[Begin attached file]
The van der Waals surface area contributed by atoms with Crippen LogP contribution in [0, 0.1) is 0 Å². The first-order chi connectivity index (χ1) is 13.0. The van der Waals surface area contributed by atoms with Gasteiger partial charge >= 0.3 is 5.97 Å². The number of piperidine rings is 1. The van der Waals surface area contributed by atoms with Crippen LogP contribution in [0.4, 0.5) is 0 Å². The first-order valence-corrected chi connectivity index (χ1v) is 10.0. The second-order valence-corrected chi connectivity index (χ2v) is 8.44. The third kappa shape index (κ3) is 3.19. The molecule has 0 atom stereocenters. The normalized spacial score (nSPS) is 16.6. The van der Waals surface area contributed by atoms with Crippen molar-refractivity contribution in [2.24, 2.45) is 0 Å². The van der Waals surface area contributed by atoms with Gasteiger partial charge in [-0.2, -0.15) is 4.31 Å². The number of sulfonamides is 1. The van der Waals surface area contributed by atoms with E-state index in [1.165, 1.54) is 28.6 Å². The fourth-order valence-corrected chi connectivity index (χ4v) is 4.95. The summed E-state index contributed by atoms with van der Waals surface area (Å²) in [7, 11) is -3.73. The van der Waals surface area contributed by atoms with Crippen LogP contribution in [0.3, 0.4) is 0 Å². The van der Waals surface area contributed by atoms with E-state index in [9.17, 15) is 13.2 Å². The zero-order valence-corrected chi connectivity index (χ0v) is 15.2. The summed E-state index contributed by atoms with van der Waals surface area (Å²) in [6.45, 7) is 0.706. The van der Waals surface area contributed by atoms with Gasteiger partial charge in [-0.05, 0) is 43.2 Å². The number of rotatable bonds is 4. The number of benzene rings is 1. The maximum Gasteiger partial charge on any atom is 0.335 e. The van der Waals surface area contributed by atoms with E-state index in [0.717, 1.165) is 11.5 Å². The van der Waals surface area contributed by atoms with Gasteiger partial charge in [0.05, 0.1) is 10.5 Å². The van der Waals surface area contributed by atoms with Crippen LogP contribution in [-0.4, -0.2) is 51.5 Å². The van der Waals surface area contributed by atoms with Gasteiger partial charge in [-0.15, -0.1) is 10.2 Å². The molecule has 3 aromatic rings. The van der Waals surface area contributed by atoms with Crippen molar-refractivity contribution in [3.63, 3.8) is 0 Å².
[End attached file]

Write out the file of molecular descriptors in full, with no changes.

The van der Waals surface area contributed by atoms with Crippen LogP contribution in [0, 0.1) is 0 Å². The first-order chi connectivity index (χ1) is 13.0. The van der Waals surface area contributed by atoms with Gasteiger partial charge >= 0.3 is 5.97 Å². The number of piperidine rings is 1. The van der Waals surface area contributed by atoms with Crippen LogP contribution in [0.4, 0.5) is 0 Å². The first-order valence-corrected chi connectivity index (χ1v) is 10.0. The second-order valence-corrected chi connectivity index (χ2v) is 8.44. The third kappa shape index (κ3) is 3.19. The molecule has 0 atom stereocenters. The normalized spacial score (nSPS) is 16.6. The van der Waals surface area contributed by atoms with Crippen molar-refractivity contribution in [2.24, 2.45) is 0 Å². The van der Waals surface area contributed by atoms with Gasteiger partial charge in [-0.2, -0.15) is 4.31 Å². The number of sulfonamides is 1. The van der Waals surface area contributed by atoms with E-state index in [1.165, 1.54) is 28.6 Å². The fourth-order valence-corrected chi connectivity index (χ4v) is 4.95. The summed E-state index contributed by atoms with van der Waals surface area (Å²) in [7, 11) is -3.73. The van der Waals surface area contributed by atoms with Crippen LogP contribution in [0.3, 0.4) is 0 Å². The van der Waals surface area contributed by atoms with E-state index in [9.17, 15) is 13.2 Å². The zero-order valence-corrected chi connectivity index (χ0v) is 15.2. The summed E-state index contributed by atoms with van der Waals surface area (Å²) in [6.45, 7) is 0.706. The van der Waals surface area contributed by atoms with Gasteiger partial charge in [-0.05, 0) is 43.2 Å². The number of rotatable bonds is 4. The number of benzene rings is 1. The maximum Gasteiger partial charge on any atom is 0.335 e. The van der Waals surface area contributed by atoms with E-state index in [0.717, 1.165) is 11.5 Å². The van der Waals surface area contributed by atoms with Gasteiger partial charge in [0.05, 0.1) is 10.5 Å². The van der Waals surface area contributed by atoms with Crippen LogP contribution in [-0.4, -0.2) is 51.5 Å². The van der Waals surface area contributed by atoms with Gasteiger partial charge in [-0.15, -0.1) is 10.2 Å². The molecule has 3 aromatic rings. The van der Waals surface area contributed by atoms with Crippen molar-refractivity contribution in [3.63, 3.8) is 0 Å².